- Undelivered communication – there is something important that you want to say but were not able to, or you were howled down;
- Thwarted intention – you have set your mind to say something or do something in a particular manner, but were not permitted to;
- Unfulfilled expectation – you expect that someone is going to do a task to fulfil the outcome you want, but they fail to do it or do it badly.
The last one is significant because it aims at the core of performance management.
Effective leaders are always firm and calm when conveying clear expectations and limits for their team members to work within. These expectations are mainly centred on duties and tasks to be carried out, quality of goods or services, and culture.
Some team members “get lost” if leaders don’t communicate daily or weekly with them. Don’t expect your people to carry out a task if you don’t communicate your expectations clearly and consistently. You will be less upset or cranky if you are consistent in communicating your expectations.
Using the good old position description as your guide can help you in this situation. However, by modifying the structure to a table system so that every task on the position description has a parallel segment titled “what success looks like.” You can measure this as either qualitative like “all stock lines and patterns easily located within their place” or quantifiable like “20 new business appointments monthly.”
3. Hold Team Members Accountable
Some people can experience difficulty with this area, because of their personality type. For example, a business owner with a “South” personality is people centred, non-assertive, sympathetic and draws back from possible disagreement. This is their normal state. It is neither right nor wrong, it’s just who they are. “Southies” can have a hard time leading their people who have a “North” personality, who are fast-paced, assertive, confident, decisive, impatient and controlling.
If you find yourself in the “South” personality, you probably have to put more effort with this behaviour as it’s not likely to come instinctively to you. But it is essential. Never forget that people are hired to carry out certain responsibilities and be an asset to the business, not just to pick up a salary. It’s your duty as the leader to hold your people responsible for the briefs they are expected to carry out, and for the tasks they’ve been asked to do. If you fail to do so, you are fundamentally conveying that they can do whatever they like, which can result in long term frustration and stress to employers.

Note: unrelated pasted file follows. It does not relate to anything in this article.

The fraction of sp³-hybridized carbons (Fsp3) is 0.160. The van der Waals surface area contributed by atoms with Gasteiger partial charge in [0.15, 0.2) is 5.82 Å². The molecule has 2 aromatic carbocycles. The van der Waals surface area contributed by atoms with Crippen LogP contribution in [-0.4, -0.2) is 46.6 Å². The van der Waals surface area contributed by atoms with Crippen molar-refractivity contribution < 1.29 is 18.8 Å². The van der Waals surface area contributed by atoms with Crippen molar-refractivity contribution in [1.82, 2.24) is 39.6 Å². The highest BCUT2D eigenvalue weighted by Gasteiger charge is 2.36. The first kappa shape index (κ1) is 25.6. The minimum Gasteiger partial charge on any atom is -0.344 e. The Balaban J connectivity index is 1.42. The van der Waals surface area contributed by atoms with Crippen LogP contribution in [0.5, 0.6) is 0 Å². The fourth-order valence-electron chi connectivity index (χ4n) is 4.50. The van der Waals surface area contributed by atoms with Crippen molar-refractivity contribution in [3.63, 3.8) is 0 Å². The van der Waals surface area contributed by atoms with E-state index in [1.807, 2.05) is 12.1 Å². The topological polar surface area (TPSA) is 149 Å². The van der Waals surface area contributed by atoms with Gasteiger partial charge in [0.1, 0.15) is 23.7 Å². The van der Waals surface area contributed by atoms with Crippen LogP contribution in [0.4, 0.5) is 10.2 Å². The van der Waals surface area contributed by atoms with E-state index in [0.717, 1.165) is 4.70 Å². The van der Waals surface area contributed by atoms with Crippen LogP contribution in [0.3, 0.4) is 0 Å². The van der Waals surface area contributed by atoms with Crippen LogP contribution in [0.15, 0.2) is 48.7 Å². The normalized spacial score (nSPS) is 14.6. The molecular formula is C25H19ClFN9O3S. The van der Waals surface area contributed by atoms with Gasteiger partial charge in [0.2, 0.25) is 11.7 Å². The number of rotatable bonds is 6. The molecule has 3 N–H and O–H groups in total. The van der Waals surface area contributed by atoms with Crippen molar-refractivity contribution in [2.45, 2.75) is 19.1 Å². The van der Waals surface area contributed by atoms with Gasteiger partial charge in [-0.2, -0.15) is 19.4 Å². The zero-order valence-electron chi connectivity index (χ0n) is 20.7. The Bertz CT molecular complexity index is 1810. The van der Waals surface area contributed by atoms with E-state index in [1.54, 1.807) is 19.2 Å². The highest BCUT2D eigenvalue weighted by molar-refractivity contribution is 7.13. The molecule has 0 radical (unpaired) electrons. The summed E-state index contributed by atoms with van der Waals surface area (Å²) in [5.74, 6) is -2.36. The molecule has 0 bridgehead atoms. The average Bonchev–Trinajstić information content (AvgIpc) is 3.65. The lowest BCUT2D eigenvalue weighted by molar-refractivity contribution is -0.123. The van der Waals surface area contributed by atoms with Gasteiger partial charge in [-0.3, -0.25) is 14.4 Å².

Hold your people accountable firmly, calmly and privately. Provide them with regular performance feedback. Utilise the new position description system you have devised to check the outcomes or desired behaviour (what success looks like). Criticising them should also be avoided, but convey your expectations again if necessary, the effects of persistent under performance.
In closing, rate yourself using the three leadership behaviours listed above and determine an improvement action for all that you can act on immediately to improve your leadership skill.
For Part 2, stay tuned for a discussion on the concepts of “setting the tone”, “walking the talk’ and “fairness”.
If you are considering outsourcing your bookkeeping, accounting and other business-related processes, but still allow you to make the big decisions and remain in control, contact PJS Accountants. We have has over 30 years experience with local Redlands businesses. Our team will be at your disposal, always ready to receive your calls and provide services, to help you to stay in charge of all aspects of your business. Call us for enquiries on how PJS Accountants can help you improve your business.